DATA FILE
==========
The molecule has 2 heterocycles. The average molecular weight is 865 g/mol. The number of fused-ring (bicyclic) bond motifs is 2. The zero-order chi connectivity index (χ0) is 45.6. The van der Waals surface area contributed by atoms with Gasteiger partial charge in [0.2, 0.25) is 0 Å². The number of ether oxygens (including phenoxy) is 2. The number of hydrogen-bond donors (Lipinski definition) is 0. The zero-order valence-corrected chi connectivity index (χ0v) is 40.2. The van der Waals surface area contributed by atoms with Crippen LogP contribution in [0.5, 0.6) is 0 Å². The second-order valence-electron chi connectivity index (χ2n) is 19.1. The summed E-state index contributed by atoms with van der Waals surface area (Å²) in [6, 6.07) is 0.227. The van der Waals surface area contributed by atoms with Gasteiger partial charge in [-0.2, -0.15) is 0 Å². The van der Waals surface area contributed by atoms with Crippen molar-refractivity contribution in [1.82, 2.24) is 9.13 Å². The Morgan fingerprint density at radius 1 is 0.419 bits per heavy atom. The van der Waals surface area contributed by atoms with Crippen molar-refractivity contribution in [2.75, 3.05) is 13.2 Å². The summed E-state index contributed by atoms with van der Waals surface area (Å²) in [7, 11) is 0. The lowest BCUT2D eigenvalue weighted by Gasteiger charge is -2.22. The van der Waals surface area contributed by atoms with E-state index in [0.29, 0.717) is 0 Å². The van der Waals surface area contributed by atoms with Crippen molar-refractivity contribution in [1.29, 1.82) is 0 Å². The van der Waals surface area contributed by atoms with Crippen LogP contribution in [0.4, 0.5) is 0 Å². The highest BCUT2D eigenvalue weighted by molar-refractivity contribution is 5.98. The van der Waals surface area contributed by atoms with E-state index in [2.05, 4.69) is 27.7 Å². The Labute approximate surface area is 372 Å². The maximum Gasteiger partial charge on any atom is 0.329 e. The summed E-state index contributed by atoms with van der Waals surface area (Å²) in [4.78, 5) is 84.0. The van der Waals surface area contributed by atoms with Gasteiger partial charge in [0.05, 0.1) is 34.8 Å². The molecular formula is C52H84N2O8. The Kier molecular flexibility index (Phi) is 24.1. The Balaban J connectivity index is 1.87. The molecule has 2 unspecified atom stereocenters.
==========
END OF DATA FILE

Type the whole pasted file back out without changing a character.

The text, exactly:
The molecule has 2 heterocycles. The average molecular weight is 865 g/mol. The number of fused-ring (bicyclic) bond motifs is 2. The zero-order chi connectivity index (χ0) is 45.6. The van der Waals surface area contributed by atoms with Gasteiger partial charge in [0.2, 0.25) is 0 Å². The number of ether oxygens (including phenoxy) is 2. The number of hydrogen-bond donors (Lipinski definition) is 0. The zero-order valence-corrected chi connectivity index (χ0v) is 40.2. The van der Waals surface area contributed by atoms with Crippen LogP contribution in [0.5, 0.6) is 0 Å². The second-order valence-electron chi connectivity index (χ2n) is 19.1. The summed E-state index contributed by atoms with van der Waals surface area (Å²) in [6, 6.07) is 0.227. The van der Waals surface area contributed by atoms with Gasteiger partial charge in [-0.2, -0.15) is 0 Å². The van der Waals surface area contributed by atoms with Crippen molar-refractivity contribution in [1.82, 2.24) is 9.13 Å². The Morgan fingerprint density at radius 1 is 0.419 bits per heavy atom. The van der Waals surface area contributed by atoms with Crippen molar-refractivity contribution in [2.75, 3.05) is 13.2 Å². The summed E-state index contributed by atoms with van der Waals surface area (Å²) in [7, 11) is 0. The lowest BCUT2D eigenvalue weighted by Gasteiger charge is -2.22. The van der Waals surface area contributed by atoms with E-state index in [0.29, 0.717) is 0 Å². The van der Waals surface area contributed by atoms with Crippen molar-refractivity contribution in [1.29, 1.82) is 0 Å². The van der Waals surface area contributed by atoms with Crippen LogP contribution in [0.4, 0.5) is 0 Å². The highest BCUT2D eigenvalue weighted by molar-refractivity contribution is 5.98. The van der Waals surface area contributed by atoms with E-state index in [2.05, 4.69) is 27.7 Å². The Labute approximate surface area is 372 Å². The maximum Gasteiger partial charge on any atom is 0.329 e. The summed E-state index contributed by atoms with van der Waals surface area (Å²) in [4.78, 5) is 84.0. The van der Waals surface area contributed by atoms with Gasteiger partial charge in [0.05, 0.1) is 34.8 Å². The molecular formula is C52H84N2O8. The Kier molecular flexibility index (Phi) is 24.1. The Balaban J connectivity index is 1.87. The molecule has 2 unspecified atom stereocenters.